Finally I think we fail to use uncontaminated praise. If someone does something well if is better to say, ‘You are doing that well, good job’ and not embark upon a dissertation about their failure to do this so well in the past. Who would want to hear that? If someone says something genuinely positive to me, I remember it for ages and it makes me feel so good about myself. That is what I want for my children. The number of times I have caught the eye of the class teacher and made the ‘hush!’ gesture. If we got the children to think ‘School! I can do this! I am good here!’ we would win so many battles so easily!”

Readingteacher adds:

"I have not had too many intense situations so far. I have had students put their heads down in refusing to cooperate. I let them know that this is their choice and that there are natural consequences to the situation. The student can choose to do their work now, or later on during their free time (recess or after school) I give warnings first such as….EC this is your job now, the expectation is for you to write three sentences ….. I give the students time to process and make the correct choice. If they do, I will say…Thank you for choosing the right choice or something to that effect. If the student does not cooperate they are supposed to go the buddy room, where the teacher in that room will process with that student when he/she gets a moment. (I try not to let this get that far.) Some of my students do not understand that process. It works better for general ed. students. My students are more concrete in their understanding, so my requests are explicit and the consequences are as well. With that said, there are many times when I have to change up what I was going to teach to make it work for the student. I give them choices within the daily tasks so they have the need for control fulfilled. I will tell them, this is what we need to do…what do you want to do first? I might have choices within the choices too. When students have no control in their environment, I try to give them some control with our environment. It validates who they are and allows them to say, “I make a difference and it’s OK.” So I try my best to be proactive with the behaviors I deal with instead of being reactive. I am not perfect, but I try."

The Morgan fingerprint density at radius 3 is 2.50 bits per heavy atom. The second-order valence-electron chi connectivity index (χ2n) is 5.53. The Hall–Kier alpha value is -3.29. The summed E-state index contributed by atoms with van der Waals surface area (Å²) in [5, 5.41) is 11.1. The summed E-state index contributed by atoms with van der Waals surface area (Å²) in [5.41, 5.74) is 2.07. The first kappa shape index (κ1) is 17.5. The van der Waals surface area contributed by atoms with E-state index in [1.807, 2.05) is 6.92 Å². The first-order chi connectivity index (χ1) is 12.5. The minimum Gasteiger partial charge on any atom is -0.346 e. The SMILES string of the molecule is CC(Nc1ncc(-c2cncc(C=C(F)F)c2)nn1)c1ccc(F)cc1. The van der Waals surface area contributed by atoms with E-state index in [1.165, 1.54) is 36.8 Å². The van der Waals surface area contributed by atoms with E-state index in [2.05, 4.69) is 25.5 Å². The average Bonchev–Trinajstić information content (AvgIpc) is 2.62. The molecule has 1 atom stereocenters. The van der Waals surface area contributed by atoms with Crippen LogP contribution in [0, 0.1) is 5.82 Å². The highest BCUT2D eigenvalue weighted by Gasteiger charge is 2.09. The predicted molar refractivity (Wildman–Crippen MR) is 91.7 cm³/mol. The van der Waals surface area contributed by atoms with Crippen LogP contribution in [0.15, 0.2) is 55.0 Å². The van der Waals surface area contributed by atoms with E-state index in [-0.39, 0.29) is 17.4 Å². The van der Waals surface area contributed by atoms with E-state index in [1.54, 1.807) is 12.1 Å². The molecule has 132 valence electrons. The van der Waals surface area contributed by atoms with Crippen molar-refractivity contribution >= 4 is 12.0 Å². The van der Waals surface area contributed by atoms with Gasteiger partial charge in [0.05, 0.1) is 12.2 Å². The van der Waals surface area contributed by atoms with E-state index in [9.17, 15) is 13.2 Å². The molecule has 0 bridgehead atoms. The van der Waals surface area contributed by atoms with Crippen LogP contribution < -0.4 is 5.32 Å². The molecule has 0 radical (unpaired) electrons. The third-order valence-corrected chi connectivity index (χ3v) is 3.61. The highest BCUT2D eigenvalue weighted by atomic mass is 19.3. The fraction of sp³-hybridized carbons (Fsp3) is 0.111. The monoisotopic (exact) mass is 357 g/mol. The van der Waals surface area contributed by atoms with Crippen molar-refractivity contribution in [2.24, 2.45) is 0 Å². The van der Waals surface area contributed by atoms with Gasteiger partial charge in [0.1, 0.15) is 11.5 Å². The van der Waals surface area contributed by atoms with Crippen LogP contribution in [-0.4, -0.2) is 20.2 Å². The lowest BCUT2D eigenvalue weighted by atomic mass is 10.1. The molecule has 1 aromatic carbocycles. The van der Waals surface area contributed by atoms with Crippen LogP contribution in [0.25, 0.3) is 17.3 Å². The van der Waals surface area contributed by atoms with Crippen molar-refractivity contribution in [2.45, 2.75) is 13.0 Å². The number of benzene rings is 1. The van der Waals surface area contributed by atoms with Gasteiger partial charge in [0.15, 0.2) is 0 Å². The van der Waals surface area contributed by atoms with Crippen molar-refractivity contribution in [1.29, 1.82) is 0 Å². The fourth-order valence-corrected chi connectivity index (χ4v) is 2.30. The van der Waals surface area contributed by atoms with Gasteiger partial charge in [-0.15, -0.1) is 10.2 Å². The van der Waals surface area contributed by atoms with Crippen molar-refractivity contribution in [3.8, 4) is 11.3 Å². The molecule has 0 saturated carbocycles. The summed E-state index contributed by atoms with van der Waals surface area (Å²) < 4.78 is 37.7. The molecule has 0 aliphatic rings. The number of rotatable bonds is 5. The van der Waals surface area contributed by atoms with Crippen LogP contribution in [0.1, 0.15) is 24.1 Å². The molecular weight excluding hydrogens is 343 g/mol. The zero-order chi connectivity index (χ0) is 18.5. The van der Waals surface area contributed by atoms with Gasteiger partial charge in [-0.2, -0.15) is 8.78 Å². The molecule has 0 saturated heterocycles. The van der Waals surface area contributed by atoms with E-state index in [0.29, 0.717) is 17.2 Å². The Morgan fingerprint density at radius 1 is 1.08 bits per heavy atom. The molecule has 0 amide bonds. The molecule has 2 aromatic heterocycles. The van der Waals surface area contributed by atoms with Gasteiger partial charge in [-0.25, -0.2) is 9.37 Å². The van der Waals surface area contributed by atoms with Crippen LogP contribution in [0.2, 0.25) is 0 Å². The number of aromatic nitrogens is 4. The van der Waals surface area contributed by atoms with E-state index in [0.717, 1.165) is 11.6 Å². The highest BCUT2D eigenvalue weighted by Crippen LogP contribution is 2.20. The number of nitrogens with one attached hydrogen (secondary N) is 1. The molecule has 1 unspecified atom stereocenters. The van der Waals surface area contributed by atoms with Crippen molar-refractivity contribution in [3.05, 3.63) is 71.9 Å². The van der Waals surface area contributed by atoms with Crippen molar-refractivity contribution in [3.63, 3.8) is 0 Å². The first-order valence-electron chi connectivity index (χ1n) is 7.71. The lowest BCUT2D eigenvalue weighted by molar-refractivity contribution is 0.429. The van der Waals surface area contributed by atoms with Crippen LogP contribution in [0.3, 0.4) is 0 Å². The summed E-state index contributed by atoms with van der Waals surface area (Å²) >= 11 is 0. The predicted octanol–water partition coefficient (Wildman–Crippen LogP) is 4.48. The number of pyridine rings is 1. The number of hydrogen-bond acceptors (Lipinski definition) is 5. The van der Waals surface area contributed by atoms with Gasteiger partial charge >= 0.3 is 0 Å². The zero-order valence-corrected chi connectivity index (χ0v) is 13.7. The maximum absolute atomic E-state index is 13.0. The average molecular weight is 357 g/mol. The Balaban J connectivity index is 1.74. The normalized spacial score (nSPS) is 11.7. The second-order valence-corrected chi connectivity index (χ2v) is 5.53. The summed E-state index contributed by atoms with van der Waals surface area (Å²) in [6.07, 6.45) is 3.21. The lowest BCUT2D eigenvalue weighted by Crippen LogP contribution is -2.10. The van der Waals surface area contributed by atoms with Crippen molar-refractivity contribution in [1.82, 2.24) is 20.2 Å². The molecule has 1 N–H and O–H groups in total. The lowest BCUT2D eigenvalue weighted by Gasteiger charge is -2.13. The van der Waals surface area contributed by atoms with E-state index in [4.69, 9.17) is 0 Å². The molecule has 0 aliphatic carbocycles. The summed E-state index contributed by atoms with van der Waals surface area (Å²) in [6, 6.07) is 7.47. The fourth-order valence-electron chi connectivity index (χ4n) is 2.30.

Do you have anything you want to add or respond to? Please join in the conversation!

Posted on the Successful Teaching Blog by loonyhiker (successfulteaching at gmail dot com).

Original image: 'Hard work can hurt'
http://www.flickr.com/photos/42846332@N00/3075723695 by: Dave C